Protecting patients is a team effort
But, these issues can come in many forms, and identifying where to appropriately safeguard can be difficult. The dental team have a duty to protect their patients, but some may be sceptical about reporting potential abuse. They may feel apprehensive about making possible false allegations, or be unsure of how to broach the topic of concern amongst colleagues.
Safeguarding is not about shaming or punishing patients, but rather about offering support and just generally being aware of what to look out for. Enhanced staff training and implementing a safeguarding practice lead (SPL) are ways to ensure the whole dental team are not only in a position to detect abuse, but also have somewhere to go with concerns.[i] Sufficient training and a dedicated SPL will contribute to a safe and proactive practice.
One of the primary ways to remain vigilant with safeguarding is to recognise those more susceptible to abuse. Children, vulnerable adults, the disabled and the elderly are all vulnerable to abuse and neglect, but anyone could be a potential victim. Each year, nearly 2 million people in the UK suffer some form of domestic abuse,[ii] and in March 2019, 54,380 children across England and Wales were looked after by local authorities, due to experiencing or being at risk of abuse and neglect. Disabled adults were around twice as likely to have experienced any type of abuse before the age of 16 years,[iii] and nearly 39% of UK adults have experienced financial abuse.[iv]
Whether you are a dentist, dental hygienist, dental nurse or receptionist, being aware of the signs for abuse is paramount when ensuring patient safety and wellbeing. A child with some scrapes and bruises may not seem a cause for alarm. After all, many children play sports in- and outside of school that may cause injuries. This can be easily explained, and is therefore a non-urgent issue. However, a dental team that are aware of the signs of potential abuse may be inclined to probe further – asking questions in a calm and causal tone will help to establish the situation: do the injuries tie in with the story given? Does the parent or guardian seem on-edge or defensive?
Safeguarding is not all about diagnosing and investigating possible abuse – an adult patient who confides in you, or shows signs of evident distress can be signposted to support networks or charities, or given relevant web addresses, leaflets and phone numbers. Patients who display signs of self-neglect, whether that be evidence of an eating disorder or self-harm, can be directed to their GP.
Barriers to safeguarding
There are barriers to safeguarding that may affect a professional’s decision to file a report, and breaking these down is of the utmost importance. A report[v] has shown that some dental professionals feel unprepared for the role, and are unsure of how to handle suspicions of child abuse. The report also demonstrated that 21% of dentists had encountered suspicious cases, but failed to take action. There is a high demand for further training, which suggests that there are gaps in the current programmes – encouragingly, it does show that dental staff are aware of their needs, and are pushing for more sufficient education and support in the area.
The repercussions of abuse can be devasting for victims, and members of the dental team may fear that they will compromise the victim’s situation, or aggravate the abuser. The fear of making assumptions about race and class, or concerns regarding the consequences to the patient, may also prevent potential abuse from being reported. These fears are valid; however, the wellbeing of the patient must be prioritised. Your actions may lead to positive changes even for just one patient – that will be one less person living in an abusive situation, and a constructive step forward in helping others.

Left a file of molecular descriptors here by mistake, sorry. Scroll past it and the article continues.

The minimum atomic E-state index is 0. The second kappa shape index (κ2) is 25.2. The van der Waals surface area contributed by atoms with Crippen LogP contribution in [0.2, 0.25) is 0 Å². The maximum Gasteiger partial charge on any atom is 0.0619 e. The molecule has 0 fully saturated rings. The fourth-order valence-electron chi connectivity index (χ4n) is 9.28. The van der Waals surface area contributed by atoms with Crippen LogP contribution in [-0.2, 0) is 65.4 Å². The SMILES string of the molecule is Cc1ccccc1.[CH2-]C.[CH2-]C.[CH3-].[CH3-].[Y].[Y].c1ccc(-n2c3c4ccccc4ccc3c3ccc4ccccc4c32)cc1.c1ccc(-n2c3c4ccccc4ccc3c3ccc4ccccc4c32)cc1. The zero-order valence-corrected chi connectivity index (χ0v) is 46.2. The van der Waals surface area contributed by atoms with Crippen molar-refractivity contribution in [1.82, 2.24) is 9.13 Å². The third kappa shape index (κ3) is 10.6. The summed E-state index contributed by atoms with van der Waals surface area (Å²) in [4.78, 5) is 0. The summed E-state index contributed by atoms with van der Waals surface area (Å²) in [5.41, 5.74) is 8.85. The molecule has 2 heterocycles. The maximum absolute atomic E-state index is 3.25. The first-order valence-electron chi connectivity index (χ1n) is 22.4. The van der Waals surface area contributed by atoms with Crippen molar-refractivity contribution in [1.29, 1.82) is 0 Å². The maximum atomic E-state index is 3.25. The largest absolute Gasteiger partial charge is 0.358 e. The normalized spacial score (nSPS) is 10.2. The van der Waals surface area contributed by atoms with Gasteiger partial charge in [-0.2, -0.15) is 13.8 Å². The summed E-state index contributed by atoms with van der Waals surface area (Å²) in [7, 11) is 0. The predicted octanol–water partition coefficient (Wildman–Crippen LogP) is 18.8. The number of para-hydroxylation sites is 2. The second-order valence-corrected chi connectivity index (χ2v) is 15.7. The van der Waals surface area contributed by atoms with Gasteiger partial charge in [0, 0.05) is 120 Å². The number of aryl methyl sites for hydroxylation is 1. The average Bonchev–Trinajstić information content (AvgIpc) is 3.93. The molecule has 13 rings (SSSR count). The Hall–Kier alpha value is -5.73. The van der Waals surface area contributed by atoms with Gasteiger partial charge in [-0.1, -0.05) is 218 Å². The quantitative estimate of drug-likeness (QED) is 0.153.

Work together to protect patients
When the dental team work with each other, combatting abuse and neglect won’t be such a colossal task. Further training and education are important ways to ensure the team are self-assured when dealing with possible safeguarding concerns. Why not attend the British Dental Conference and Dentistry Show Birmingham May 2022? You can gain insight and expertise on ways to keep patients safe and navigate the safeguarding process from among the many different topics covered. You’ll have 100 hours of free enhanced CPD to choose from, with 250 hours of discussions and debates available too.
Safeguarding is often treated as taboo, but it is not a negative thing. Rather, it will offer victims the chance to connect with a support system and find a way out. A dental team that presents as a united front means you show your support and concern for not just oral health, but a patient’s overall wellbeing. You may be the key to making a difference to someone’s life.
The next British Dental Conference and Dentistry Show Birmingham will be held on Friday 13th and Saturday 14th May 2022, Birmingham NEC, co-located with DTS.
[i] Public Health England. Safeguarding in general dental practice. Available online. https://assets.publishing.service.gov.uk/government/uploads/system/uploads/attachment_data/file/791681/Guidance_for_Safeguarding_in_GDP.pdf. Accessed 29 Sep. 21.
[ii] WHAG. Domestic abuse facts and statistics. Available online http://whag.info/about-our-work/about-domestic-abuse/domestic-abuse-facts-and-statistics/. Accessed 30 Sep. 21.
[iii] Office for National Statistics. Child abuse extent and nature, England and Wales: year ending March 2019. Available online. https://www.ons.gov.uk/peoplepopulationandcommunity/crimeandjustice/articles/childabuseextentandnatureenglandandwales/yearendingmarch2019. Accessed 30 Sep. 21.
[iv] Refuge. 8.7 million people report experiencing economic abuse. Available online. https://www.refuge.org.uk/8-7million_economic_abuse_covid/. Accessed 1 Oct. 21.